We are so excited to introduce you to our brand new Technical Director, Tommy Atkinson, and our Director of Video Production, Sarah Tice, who joined us in late summer. Their focus is learning the St. Luke’s ropes themselves, and continuing to grow and train a newly necessary volunteer base that can make our new forms of online worship sustainable, while continuing to bring back more of the live experiences you are looking forward to, like our theatre ministry (did you know the worship team is also the primary leader of our theatre ministry too?).
Prior to the pandemic, the maximum number of volunteers needed in either worship space was 6 in total; we’ve nearly doubled that to be able to provide the level of quality you’re able to experience from our online services. We have exponentially increased the amount of staff and volunteer time needed to create our worship, events, and special services that are fully inclusive of our worshipers in the room and online. So, now that I’ve given you a part of the picture of what’s happening behind the scenes, I want to answer a question that so many of you have asked: how can I help? Three ways!
First, you can keep your worship and tech teams and volunteers in your prayers. The prayerfulness with which every one of them cares for and takes seriously their roles and service each week is awe-inspiring. If something you see or hear is of concern to you, I can assure you there’s a volunteer or staffer already moving to address it with equal or even more concern.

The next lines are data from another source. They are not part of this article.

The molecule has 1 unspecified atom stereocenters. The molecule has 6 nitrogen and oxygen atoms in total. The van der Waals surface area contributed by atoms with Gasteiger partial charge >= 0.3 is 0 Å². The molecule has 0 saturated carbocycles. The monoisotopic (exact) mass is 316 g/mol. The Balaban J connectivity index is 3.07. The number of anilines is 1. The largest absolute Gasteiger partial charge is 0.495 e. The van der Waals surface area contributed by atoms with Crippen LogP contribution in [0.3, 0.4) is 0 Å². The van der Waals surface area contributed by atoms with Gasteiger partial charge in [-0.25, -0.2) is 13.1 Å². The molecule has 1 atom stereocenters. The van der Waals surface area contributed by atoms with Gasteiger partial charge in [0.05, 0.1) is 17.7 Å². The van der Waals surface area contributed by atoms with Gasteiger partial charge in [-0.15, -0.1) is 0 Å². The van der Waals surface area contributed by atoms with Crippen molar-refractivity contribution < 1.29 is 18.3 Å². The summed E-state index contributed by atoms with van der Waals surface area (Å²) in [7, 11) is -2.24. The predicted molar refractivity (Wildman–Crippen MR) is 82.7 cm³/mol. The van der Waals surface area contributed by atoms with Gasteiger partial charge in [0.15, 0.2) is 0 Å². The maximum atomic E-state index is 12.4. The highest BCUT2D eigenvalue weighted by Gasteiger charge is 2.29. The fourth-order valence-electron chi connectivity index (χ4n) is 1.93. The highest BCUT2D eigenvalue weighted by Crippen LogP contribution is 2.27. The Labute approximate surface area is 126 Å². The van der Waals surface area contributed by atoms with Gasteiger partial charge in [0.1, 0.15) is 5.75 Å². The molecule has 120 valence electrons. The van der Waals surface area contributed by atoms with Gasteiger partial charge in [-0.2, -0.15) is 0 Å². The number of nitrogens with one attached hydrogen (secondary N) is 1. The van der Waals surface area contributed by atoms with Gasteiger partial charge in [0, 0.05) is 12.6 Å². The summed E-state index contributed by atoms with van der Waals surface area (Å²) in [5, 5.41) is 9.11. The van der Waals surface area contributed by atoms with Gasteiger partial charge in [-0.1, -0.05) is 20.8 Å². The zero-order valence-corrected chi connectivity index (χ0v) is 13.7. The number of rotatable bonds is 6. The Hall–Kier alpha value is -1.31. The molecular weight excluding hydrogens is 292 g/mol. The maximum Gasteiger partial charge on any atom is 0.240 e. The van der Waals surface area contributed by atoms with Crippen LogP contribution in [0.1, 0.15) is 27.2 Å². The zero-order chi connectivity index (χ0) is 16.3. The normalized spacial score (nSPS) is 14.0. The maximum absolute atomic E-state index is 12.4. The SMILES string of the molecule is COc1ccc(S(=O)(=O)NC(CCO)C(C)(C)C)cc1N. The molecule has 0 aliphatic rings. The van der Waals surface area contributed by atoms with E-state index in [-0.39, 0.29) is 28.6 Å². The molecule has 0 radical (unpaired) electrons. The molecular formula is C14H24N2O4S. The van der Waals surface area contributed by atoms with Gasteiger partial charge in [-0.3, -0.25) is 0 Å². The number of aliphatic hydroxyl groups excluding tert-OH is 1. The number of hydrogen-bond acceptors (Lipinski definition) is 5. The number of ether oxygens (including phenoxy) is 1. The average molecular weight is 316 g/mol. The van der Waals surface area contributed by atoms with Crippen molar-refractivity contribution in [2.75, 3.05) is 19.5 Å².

Second, you can volunteer! The incredible thing about how our former and current staff have shaped this ministry is that it is incredibly easy to join! If you think “I’m not really that tech-y” – that’s okay! Our volunteers are, by and large, far from “tech gurus.” You don’t have to have previous experience or knowledge to jump in and serve (although if you do, we’d love to have you, too!). It’s not an every-week commitment; most of our volunteers serve about once a month! If you’re wondering what it’s like being part of our team, check out the video below to hear from our volunteers themselves.
And third, if volunteering with our tech team is not where God is calling you right now, I bet you know someone who might be a great fit! Would you seek out a friend, another St. Luker, or someone you know who loves to learn and work with technology who might not even be a St. Luker yet, and invite them to be a part of the team? Sometimes serving in tech can actually be a great way to engage new people with an interest they already have.
Our tech ministry is going to continue to be a vital part of the ministry at St. Luke’s for generations to come; and we are so grateful for all the talent in our staff and volunteers that allows us to create online worship as another expression of acceptance, hospitality, and community to engage even more people and reveal the Kingdom in ways we may not even have yet imagined.
But we can’t do it without you – so I hope if you’re hearing the call, you’ll answer!
Grace and peace,